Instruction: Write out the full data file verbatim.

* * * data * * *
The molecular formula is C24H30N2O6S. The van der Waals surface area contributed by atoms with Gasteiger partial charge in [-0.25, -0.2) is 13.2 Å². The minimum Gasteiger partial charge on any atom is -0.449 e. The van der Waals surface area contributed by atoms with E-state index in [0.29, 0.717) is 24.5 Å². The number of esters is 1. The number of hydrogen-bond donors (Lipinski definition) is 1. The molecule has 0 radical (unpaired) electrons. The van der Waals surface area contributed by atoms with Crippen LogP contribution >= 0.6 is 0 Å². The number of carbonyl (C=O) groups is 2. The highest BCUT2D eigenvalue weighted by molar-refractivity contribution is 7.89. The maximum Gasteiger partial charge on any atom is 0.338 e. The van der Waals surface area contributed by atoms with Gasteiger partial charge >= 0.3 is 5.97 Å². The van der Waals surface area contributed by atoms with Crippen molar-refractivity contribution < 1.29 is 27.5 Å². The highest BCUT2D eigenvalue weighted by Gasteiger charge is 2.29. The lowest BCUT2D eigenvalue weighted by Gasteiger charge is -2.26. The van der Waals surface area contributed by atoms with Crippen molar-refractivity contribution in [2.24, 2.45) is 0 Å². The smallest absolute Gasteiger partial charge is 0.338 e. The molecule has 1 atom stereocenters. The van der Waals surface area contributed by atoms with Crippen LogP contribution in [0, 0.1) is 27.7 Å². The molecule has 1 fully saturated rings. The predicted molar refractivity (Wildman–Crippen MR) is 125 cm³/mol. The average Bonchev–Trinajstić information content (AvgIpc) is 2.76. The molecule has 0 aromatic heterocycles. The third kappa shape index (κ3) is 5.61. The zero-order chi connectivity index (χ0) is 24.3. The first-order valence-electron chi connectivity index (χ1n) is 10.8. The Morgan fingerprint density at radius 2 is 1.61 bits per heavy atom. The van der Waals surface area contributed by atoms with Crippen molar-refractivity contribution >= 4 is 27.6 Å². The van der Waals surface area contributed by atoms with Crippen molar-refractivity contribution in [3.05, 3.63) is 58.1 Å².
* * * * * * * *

The molecular formula is C24H30N2O6S. The van der Waals surface area contributed by atoms with Gasteiger partial charge in [-0.25, -0.2) is 13.2 Å². The minimum Gasteiger partial charge on any atom is -0.449 e. The van der Waals surface area contributed by atoms with E-state index in [0.29, 0.717) is 24.5 Å². The number of esters is 1. The number of hydrogen-bond donors (Lipinski definition) is 1. The molecule has 0 radical (unpaired) electrons. The van der Waals surface area contributed by atoms with Crippen LogP contribution >= 0.6 is 0 Å². The number of carbonyl (C=O) groups is 2. The highest BCUT2D eigenvalue weighted by molar-refractivity contribution is 7.89. The maximum Gasteiger partial charge on any atom is 0.338 e. The van der Waals surface area contributed by atoms with Gasteiger partial charge >= 0.3 is 5.97 Å². The van der Waals surface area contributed by atoms with Crippen molar-refractivity contribution < 1.29 is 27.5 Å². The highest BCUT2D eigenvalue weighted by Gasteiger charge is 2.29. The lowest BCUT2D eigenvalue weighted by Gasteiger charge is -2.26. The van der Waals surface area contributed by atoms with Crippen molar-refractivity contribution in [2.24, 2.45) is 0 Å². The smallest absolute Gasteiger partial charge is 0.338 e. The molecule has 1 atom stereocenters. The van der Waals surface area contributed by atoms with Crippen LogP contribution in [0, 0.1) is 27.7 Å². The molecule has 1 fully saturated rings. The predicted molar refractivity (Wildman–Crippen MR) is 125 cm³/mol. The average Bonchev–Trinajstić information content (AvgIpc) is 2.76. The molecule has 0 aromatic heterocycles. The third kappa shape index (κ3) is 5.61. The zero-order chi connectivity index (χ0) is 24.3. The first-order valence-electron chi connectivity index (χ1n) is 10.8. The Morgan fingerprint density at radius 2 is 1.61 bits per heavy atom. The van der Waals surface area contributed by atoms with Crippen molar-refractivity contribution >= 4 is 27.6 Å². The van der Waals surface area contributed by atoms with Crippen molar-refractivity contribution in [3.05, 3.63) is 58.1 Å².